Why shouldn’t everyone who loves movies have a chance to make a film?
In Becoming Bulletproof, director Michael Barnett follows Zeno Mountain Farm’s annual feature film production as the small independent company sets out to shoot its first western, Bulletproof. What sets Zeno apart is its dedication to casting actors and actresses with diverse needs and disabilities. Teaming up with able-bodied cast and crew, the stars of the movie learn to memorize their lines, hit their marks, and work within the sometimes stressful environment of a movie set.
Barnett portrays his subjects with a sensitivity that never feels exploitative or sentimentalized, giving many of the featured players screentime to discuss their day-to-day lives or why they return year after year to Zeno. Most of those interviewed praise a community that allows for friendships to grow and even a few romances to spark. Some may come back looking to try their hand at bigger roles, like children’s theater teacher and perennial onscreen bad guy Zach. “I want us to have a seat at pop culture,” says A.J., a young man with cerebral palsy pursuing his dream of becoming an actor.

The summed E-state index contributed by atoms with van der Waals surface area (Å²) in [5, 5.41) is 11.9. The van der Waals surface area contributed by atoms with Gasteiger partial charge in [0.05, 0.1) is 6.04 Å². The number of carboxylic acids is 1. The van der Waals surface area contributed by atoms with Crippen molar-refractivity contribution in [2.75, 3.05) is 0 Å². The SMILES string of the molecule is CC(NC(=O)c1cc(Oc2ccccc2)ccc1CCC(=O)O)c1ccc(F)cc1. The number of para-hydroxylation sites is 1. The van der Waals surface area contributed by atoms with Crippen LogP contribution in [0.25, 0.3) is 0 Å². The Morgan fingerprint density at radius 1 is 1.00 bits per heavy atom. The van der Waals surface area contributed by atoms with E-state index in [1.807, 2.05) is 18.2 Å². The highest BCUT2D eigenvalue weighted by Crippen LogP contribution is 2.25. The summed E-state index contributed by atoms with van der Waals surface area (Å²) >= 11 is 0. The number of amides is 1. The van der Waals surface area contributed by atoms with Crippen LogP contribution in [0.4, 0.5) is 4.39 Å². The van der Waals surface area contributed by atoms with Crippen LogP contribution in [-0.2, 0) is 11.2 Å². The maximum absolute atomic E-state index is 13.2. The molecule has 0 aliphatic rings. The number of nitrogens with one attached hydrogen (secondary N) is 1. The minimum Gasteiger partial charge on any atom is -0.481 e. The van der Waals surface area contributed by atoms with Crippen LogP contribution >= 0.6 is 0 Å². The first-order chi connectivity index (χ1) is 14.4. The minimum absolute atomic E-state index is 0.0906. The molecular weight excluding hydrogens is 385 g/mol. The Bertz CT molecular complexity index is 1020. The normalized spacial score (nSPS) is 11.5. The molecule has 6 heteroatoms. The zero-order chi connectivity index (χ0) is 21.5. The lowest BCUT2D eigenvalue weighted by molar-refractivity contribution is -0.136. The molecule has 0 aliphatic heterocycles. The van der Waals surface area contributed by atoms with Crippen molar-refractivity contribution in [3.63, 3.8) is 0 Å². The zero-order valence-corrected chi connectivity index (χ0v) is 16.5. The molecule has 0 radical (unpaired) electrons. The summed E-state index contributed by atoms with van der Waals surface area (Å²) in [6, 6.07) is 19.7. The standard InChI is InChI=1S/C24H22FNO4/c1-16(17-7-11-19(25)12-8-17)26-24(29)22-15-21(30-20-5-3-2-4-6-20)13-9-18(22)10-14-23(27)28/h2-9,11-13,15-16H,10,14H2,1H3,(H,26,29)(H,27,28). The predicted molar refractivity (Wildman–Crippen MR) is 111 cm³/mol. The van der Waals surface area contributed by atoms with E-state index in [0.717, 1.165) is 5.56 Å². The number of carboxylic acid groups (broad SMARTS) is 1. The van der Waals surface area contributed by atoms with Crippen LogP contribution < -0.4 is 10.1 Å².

Becoming Bulletproof extols that virtue of inclusivity by not only showing the diverse actors onscreen, but giving them the chance to share their behind-the-scenes stories as well. Unfortunately, the documentary never transcends its rather conventional structure, relying instead on the do-good intentions of its audience to see it through.
Directed by Michael Barnett
Opens September 25, IFC Center
This article from the Village Voice Archive was posted on September 22, 2015